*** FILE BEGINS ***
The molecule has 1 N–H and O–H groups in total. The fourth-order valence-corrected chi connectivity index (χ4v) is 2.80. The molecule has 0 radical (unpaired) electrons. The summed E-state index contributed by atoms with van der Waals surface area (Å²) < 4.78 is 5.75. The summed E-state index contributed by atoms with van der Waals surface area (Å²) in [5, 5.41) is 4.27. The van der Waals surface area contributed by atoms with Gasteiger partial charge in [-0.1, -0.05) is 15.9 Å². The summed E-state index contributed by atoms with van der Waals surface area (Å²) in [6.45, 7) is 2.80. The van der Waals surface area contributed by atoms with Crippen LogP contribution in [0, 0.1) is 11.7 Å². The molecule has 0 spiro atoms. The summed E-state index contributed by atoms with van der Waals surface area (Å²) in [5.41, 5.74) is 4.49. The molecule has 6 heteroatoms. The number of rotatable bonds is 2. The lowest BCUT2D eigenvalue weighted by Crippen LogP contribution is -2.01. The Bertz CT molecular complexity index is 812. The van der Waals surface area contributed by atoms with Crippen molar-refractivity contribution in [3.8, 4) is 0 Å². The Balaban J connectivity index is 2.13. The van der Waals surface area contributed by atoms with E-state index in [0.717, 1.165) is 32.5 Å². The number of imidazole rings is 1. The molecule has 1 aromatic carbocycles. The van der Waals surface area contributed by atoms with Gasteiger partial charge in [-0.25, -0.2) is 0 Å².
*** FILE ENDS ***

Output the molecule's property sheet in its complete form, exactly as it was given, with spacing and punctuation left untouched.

The molecule has 1 N–H and O–H groups in total. The fourth-order valence-corrected chi connectivity index (χ4v) is 2.80. The molecule has 0 radical (unpaired) electrons. The summed E-state index contributed by atoms with van der Waals surface area (Å²) < 4.78 is 5.75. The summed E-state index contributed by atoms with van der Waals surface area (Å²) in [5, 5.41) is 4.27. The van der Waals surface area contributed by atoms with Gasteiger partial charge in [-0.1, -0.05) is 15.9 Å². The summed E-state index contributed by atoms with van der Waals surface area (Å²) in [6.45, 7) is 2.80. The van der Waals surface area contributed by atoms with Crippen LogP contribution in [0, 0.1) is 11.7 Å². The molecule has 0 spiro atoms. The summed E-state index contributed by atoms with van der Waals surface area (Å²) in [5.41, 5.74) is 4.49. The molecule has 6 heteroatoms. The number of rotatable bonds is 2. The lowest BCUT2D eigenvalue weighted by Crippen LogP contribution is -2.01. The Bertz CT molecular complexity index is 812. The van der Waals surface area contributed by atoms with Crippen molar-refractivity contribution in [3.8, 4) is 0 Å². The Balaban J connectivity index is 2.13. The van der Waals surface area contributed by atoms with E-state index in [0.717, 1.165) is 32.5 Å². The number of imidazole rings is 1. The molecule has 1 aromatic carbocycles. The van der Waals surface area contributed by atoms with Gasteiger partial charge in [-0.25, -0.2) is 0 Å².